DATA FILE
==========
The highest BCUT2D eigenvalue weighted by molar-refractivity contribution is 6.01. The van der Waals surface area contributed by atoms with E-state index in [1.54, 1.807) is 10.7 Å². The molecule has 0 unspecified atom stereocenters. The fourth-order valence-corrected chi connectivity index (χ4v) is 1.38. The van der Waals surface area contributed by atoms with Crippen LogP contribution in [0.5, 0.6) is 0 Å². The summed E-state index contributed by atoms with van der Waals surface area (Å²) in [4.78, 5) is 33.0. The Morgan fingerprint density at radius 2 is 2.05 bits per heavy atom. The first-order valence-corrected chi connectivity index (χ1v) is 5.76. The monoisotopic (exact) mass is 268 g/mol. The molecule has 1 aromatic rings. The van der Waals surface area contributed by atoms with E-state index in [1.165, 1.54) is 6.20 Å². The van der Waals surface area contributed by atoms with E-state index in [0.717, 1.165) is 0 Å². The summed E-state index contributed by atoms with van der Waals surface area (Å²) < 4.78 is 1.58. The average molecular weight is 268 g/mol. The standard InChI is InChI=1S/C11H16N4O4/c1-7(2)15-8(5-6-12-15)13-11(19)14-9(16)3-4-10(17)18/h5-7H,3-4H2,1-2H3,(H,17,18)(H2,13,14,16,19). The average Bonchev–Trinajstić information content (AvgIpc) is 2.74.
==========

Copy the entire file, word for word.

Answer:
The highest BCUT2D eigenvalue weighted by molar-refractivity contribution is 6.01. The van der Waals surface area contributed by atoms with E-state index in [1.54, 1.807) is 10.7 Å². The molecule has 0 unspecified atom stereocenters. The fourth-order valence-corrected chi connectivity index (χ4v) is 1.38. The van der Waals surface area contributed by atoms with Crippen LogP contribution in [0.5, 0.6) is 0 Å². The summed E-state index contributed by atoms with van der Waals surface area (Å²) in [4.78, 5) is 33.0. The Morgan fingerprint density at radius 2 is 2.05 bits per heavy atom. The first-order valence-corrected chi connectivity index (χ1v) is 5.76. The monoisotopic (exact) mass is 268 g/mol. The molecule has 1 aromatic rings. The van der Waals surface area contributed by atoms with E-state index in [1.165, 1.54) is 6.20 Å². The van der Waals surface area contributed by atoms with E-state index in [0.717, 1.165) is 0 Å². The summed E-state index contributed by atoms with van der Waals surface area (Å²) < 4.78 is 1.58. The average molecular weight is 268 g/mol. The standard InChI is InChI=1S/C11H16N4O4/c1-7(2)15-8(5-6-12-15)13-11(19)14-9(16)3-4-10(17)18/h5-7H,3-4H2,1-2H3,(H,17,18)(H2,13,14,16,19). The average Bonchev–Trinajstić information content (AvgIpc) is 2.74.